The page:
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Straw Into Gold Hardcover – Apr 23 2001


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Product Details

  • Hardcover: 176 pages
  • Publisher: Clarion Books; None edition (April 23 2001)
  • Language: English
  • ISBN-10: 0618056017
  • ISBN-13: 978-0618056019
  • Product Dimensions: 1.9 x 15.6 x 22.5 cm
  • Shipping Weight: 363 g
  • Average Customer Review: 4.7 out of 5 stars  See all reviews (6 customer reviews)
  • Amazon Bestsellers Rank: #1,678,301 in Books (See Top 100 in Books)

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Format: Hardcover
In this 2001 retelling of the fairytale Rumpelstiltskin by Gary Schmidt, two orphan boys named Tousle and Innes must find the answer to the king's riddle - What fills a hand fuller than a skein of gold? - within seven days or they and a group of "rebel" prisoners face execution.
The book begins with the traditional story of the miller's claim that his daughter can spin straw into gold, her weeping which brings the little man who does just that, and the little man carrying off her first-born son as payment. In this version, however, he does this before the queen, so overcome with grief that she cannot speak, can make her final guess concerning his name.
The narrative then moves ahead twelve years to Tousle and Innes and the riddle given to them by the king and his council of Great Lords. The boys decide to visit the queen, whom the king keeps sequestered in a convent. They soon find, however, that there are a number of people concerned with their safety - or the lack there of, as the case may be - and must find ways of avoiding all kinds of dangers, mostly soldiers with large, scary weapons but also those who easily succumb to the temptation of money in return for information on the whereabouts of two young boys.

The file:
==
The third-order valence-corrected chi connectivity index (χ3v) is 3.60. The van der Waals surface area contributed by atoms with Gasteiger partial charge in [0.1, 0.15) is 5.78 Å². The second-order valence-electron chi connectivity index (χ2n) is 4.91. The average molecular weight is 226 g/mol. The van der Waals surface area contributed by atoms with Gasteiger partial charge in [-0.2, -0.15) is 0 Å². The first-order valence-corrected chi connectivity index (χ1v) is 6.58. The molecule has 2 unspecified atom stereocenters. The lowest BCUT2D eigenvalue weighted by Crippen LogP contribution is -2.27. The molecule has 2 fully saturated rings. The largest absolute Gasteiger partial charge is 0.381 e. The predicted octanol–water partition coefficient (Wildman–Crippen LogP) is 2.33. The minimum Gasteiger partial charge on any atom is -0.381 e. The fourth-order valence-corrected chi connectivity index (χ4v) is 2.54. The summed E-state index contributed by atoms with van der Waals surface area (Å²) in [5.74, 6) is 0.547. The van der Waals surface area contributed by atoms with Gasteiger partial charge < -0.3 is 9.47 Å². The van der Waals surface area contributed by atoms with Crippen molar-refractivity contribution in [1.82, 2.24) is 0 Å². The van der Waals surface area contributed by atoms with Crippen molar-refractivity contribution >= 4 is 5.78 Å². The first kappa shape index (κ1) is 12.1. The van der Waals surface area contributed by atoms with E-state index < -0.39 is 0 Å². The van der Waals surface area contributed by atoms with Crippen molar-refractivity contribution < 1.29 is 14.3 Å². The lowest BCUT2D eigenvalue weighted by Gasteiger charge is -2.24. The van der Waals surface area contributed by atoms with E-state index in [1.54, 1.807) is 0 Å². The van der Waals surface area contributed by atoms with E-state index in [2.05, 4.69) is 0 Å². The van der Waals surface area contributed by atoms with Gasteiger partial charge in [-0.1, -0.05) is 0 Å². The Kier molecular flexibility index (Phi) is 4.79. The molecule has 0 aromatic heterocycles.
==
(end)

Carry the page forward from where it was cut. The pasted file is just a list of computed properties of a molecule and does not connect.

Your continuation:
As Tousle and Innes near the convent, rumors of a young prince who was carried off as a baby by a little man reach them. The reader, who has perhaps begun to wonder how this story-thread ties into the original tale of Rumpelstiltskin, begins to surmise that one of the boys is possibly the prince himself.
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Format: Hardcover
An intriguing re-mix of the Rumpelstiltskin story, the story of what might have happened had the Queen not guessed R.'s name correctly...and it also solves the mystery of why R. would have wanted that baby, anyway...and no, it's nothing to do with cannibalism or pederasty, thank you very much.
It's set in a fantasy-Europe milieu with somewhat-complex politics and competing power factions---the king isn't a bad guy, just weak when faced of the leader of the twelve Great Lords, who detests the beautiful peasant woman whom the king has married and elevated to royalty. The plot is filled with twists and relevations, a driving sense of urgency, a good deal of humor, and some eerily-casual magical encounters. The story is engagingly told in the first person by Tousle, a young boy who's been raised by the small, gnomish gentlemen he's always called Da---but don't assume that you know how this story is going to turn out. Even the happiest ending can have a bittersweet edge.
There've been several Rumpelstiltskin-based books in the last few years---Jo Napoli's Spinners is very good, very sad, and Vivian Vande Velde's short story collection, The Rumpelstiltskin Problem, is revisionist retelling at its funniest and finest. Straw in Gold more than holds its own among them. Great fun reading for 8-to-12 year olds, and for adults who still love fairy tales.
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Format: Hardcover
*I checked this book out of a library, thinking it was good to read for this summer. And it was.
It starts out retelling the story of the miller's daughter, except this time Rumpelstiltskin takes the child. Then the story zooms to about eleven years later to start the story of Tousle, who lives with his Da in cottage in the woods.
In the beginning, Tousle is traveling to see the King's procession, but later finds that it's purpose is to hang those who rebelled against Lord Beryn(the bad guy). Tousle selflessly gives himself up to plea for the rebels lives. The King then takes Tousle aside and gives him the riddle that will save both the rebels lives and his own, 'What fills a hand fuller than a skein of gold?' Thus the adventure begins.

Along with Innes, a blind Rebel, Tousle has seven days to find the answer to the riddle. But when they answer one, they'll answer another...
This is a very marvelous book. It puts the reader on the edge of their seat and is funny enough to lighten it's dark demeanor. With it's twist at the end, the reader will learn more than the answer to the King's riddle.
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